As Tom Glavine continues to make progress in his recovery from elbow and shoulder surgery, the only certainty is that he hopes to be pitching somewhere in 2009.
If the Braves don't have a spot for him on their staff, he's keeping an open mind.
Glavine has made it clear to Braves management that his first choice is to return to Atlanta this year to pitch for manager Bobby Cox. But agent Gregg Clifton said Thursday that Glavine is so encouraged by his rehab, he's prepared to consider other opportunities if things fail to work out with Atlanta.
"Tom is in a great position mentally," Clifton said. "He's ahead of schedule in his rehab, and he's ahead of where he would normally be in his preparation for the upcoming season. Obviously, he'd love to have an opportunity to remain with the Atlanta Braves, and we'll see where that takes us. But he's not precluding the possibility of playing somewhere else in 2009.
"It all comes down to the desire to play. Tom has the desire. He just wanted to make sure it was at a level that he wanted to play at."
Until recently, it appeared that it might be Atlanta or nowhere for Glavine, who shut it down to have surgery in August after going 2-4 with a 5.54 ERA in 13 starts. Dr. James Andrews made some minor repairs to Glavine's rotator cuff, cleaned out scar tissue in his elbow and fixed a small hole in his flexor tendon. The elbow damage was less severe than Glavine and the Braves had anticipated.
Glavine recently completed a long-toss program and plans to begin throwing off a mound in the next day or two. He's convinced he's ready to come back from a difficult 2008 season, during which he allowed 11 homers in 63 1/3 innings, had a strikeout-to-walk ratio of 1-to-1 and posted a 7.06 ERA at Turner Field.
At the moment, Glavine is a back-burner personnel issue for the Braves, who are trolling the free-agent market in an effort to upgrade their starting rotation.
The Braves are in the mix for Japanese pitcher Kenshin Kawakami, and recently stepped up their efforts to sign Scott Boras client Derek Lowe. The Braves expressed no interest in Lowe during the winter meetings in Las Vegas, when the word was he wanted a five-year deal for $16 million or more annually.
But those contract numbers have failed to materialize for Lowe. And with the Mets hesitant to stray too far from their three-year, $36 million offer, sources said the Braves are convinced they can be very competitive in the bidding for Lowe.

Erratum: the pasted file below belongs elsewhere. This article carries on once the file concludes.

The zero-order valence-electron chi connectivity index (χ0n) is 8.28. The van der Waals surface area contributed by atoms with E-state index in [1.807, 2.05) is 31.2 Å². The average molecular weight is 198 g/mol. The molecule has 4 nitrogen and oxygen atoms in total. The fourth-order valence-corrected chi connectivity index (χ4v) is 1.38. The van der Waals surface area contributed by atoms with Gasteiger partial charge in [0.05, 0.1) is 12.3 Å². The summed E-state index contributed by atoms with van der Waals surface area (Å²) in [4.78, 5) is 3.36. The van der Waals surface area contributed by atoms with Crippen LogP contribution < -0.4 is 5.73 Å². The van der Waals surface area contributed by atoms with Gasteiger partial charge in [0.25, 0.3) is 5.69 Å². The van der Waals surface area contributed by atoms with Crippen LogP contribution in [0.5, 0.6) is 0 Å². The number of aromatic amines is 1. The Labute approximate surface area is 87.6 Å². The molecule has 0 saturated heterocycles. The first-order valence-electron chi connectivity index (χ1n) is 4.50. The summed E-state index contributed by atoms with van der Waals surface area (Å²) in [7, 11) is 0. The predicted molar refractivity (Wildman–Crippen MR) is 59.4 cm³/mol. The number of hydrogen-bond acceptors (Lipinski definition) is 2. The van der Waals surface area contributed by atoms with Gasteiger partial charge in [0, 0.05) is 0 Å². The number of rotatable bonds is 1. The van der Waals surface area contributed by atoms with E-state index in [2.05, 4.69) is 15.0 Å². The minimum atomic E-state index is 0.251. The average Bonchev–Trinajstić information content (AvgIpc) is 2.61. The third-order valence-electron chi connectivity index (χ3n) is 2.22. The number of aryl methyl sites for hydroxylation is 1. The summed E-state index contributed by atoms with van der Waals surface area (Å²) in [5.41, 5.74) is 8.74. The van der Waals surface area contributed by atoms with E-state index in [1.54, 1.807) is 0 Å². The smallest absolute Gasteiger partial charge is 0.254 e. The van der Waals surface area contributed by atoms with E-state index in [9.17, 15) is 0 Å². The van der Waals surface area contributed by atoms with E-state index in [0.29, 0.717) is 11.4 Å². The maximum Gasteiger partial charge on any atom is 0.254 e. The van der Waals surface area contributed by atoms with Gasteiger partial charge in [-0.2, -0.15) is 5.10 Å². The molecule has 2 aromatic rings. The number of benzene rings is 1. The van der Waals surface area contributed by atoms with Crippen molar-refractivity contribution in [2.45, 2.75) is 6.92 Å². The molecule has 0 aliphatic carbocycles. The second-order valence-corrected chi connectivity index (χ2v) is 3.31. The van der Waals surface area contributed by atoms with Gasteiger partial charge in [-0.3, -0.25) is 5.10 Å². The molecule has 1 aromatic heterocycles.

After losing out to the Yankees in the A.J. Burnett sweepstakes and getting burned in the Rafael Furcal negotiating fiasco before Christmas, the Braves are intent on maintaining a low profile in their discussions with Lowe and Kawakami, sources said.
Atlanta already has Jair Jurrjens and the recently acquired Javier Vazquez at the top of its rotation. Until the Braves make another move, the other starting candidates include Jorge Campillo, Charlie Morton and Jo-Jo Reyes. The Braves are also expecting big things from hot prospect Tommy Hanson, who struck out 163 batters in 138 minor league innings last year and was named MVP of the Arizona Fall League.
The Braves have maintained for several months that they were interested in having Glavine and Smoltz back in 2009. But the team was hesitant to rely too heavily on two starters over age 40 and get burned if they suffered a recurrence of their health problems.
"We can't find out in spring training that their surgery didn't fix the problem, and now we're stuck and we say, 'Uh-oh, what do we do now?'" Braves general manager Frank Wren said in September. "We can't be in that position. I've told both of them that, and they understand that."
Wren, who has yet to talk to Clifton about Glavine this offseason, reiterated that game plan Wednesday night before news broke that Smoltz was headed to Boston.
"Our focus has been to put our club together, then evaluate their rehabs and see how they would fit after we put our club together," Wren said when asked about Glavine and Smoltz.
Glavine, who cited family concerns last year upon returning to Atlanta from New York through free agency, could be limited by geography in assessing career options beyond the Braves. His focus would probably be on teams that play in the East and hold spring training in Florida.
One possibility is the Washington Nationals. Glavine has a close and long-standing relationship with Nationals president Stan Kasten from their days in Atlanta. Although the Nationals traded for Scott Olsen earlier this offseason, signed former Orioles starter Daniel Cabrera to a one-year, $2.6 million deal and have been hesitant to spend much money on free agents, they could have room in their rotation for another starter.
Jerry Crasnick covers Major League Baseball for ESPN.com.